Unrest threatens agriculture

Tensions in Ukraine lifted wheat futures March 3 and provided modest support for corn.

Given the fluid situation I won’t t speculate much on how Russia’s takeover of the Crimean peninsula will affect Ukraine’s grain exports.

However, it’s worth noting that Ukraine, with its rich black soil, is already a major grain exporter and has plans to expand further.

Its wheat production is most concentrated in the south and the east, which tend to have a larger number of Russian speakers. Corn production is focused in central areas.

The U.S. Department of Agriculture forecasts that Ukraine will export 10 million tonnes of wheat in 2013-14, or six percent of global shipments.

Ukraine has quickly become the world’s third largest corn exporter, behind the United States and Brazil. Production rose from 3.85 million tonnes and almost no exports in 2000 to a crop of 30.9 million tonnes and 18.5 million tonnes of exports this year, or 16 percent of global exports.

Exports go out through ice-free Black Sea ports.

The Food and Agriculture Organization says agriculture accounted for 8.2 percent of gross domestic product in 2010 and 14.5 percent of exports. Because of its large contribution to trade, the country has a strong interest in keeping grain exports flowing and farmers on track in managing their crops.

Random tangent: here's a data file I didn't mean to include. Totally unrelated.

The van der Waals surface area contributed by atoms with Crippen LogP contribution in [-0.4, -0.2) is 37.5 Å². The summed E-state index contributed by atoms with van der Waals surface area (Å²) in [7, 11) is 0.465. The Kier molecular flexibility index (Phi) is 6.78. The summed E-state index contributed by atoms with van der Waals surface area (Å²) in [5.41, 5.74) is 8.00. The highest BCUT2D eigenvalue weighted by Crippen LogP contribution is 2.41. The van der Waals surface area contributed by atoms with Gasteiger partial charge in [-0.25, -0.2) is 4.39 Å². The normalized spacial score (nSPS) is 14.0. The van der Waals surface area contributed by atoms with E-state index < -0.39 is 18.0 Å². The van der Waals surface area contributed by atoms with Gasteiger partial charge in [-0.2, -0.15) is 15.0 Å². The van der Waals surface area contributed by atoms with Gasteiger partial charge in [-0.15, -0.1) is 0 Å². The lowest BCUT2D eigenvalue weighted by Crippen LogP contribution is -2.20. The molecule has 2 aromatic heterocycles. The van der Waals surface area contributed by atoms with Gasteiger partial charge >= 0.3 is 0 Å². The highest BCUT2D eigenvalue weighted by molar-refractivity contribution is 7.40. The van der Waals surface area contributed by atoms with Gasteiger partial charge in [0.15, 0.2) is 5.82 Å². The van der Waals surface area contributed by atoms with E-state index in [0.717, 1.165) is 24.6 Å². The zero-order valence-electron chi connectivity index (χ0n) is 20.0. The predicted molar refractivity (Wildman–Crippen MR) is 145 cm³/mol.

Ukraine’s currency, the hryvnia, is down 16 percent against the U.S. dollar since the start of the year.

That lifts the local price of grain but makes imported inputs such as fertilizer more expensive. The unrest will also likely make it more difficult for farmers to obtain credit.

Indeed, lack of credit and investment are major deterrents to realizing Ukraine’s agricultural potential.

China has targeted Ukraine as a potential supplier. It gave Ukraine a $3 billion loan in 2012 to improve its agricultural infrastructure in return for three million tonnes of corn a year at market prices set at the time of export.

Some media report that the loan deal is now floundering, but others say the problems are overblown.

Most of Ukraine’s winter wheat survived in good shape. Spring seeding has just begun in some southern areas, and its progress will depend on whether the political situation continues to deteriorate.

“If there is a risk that a tank appears in your field, you would think twice before you start sowing,” a Russian trader told Reuters.

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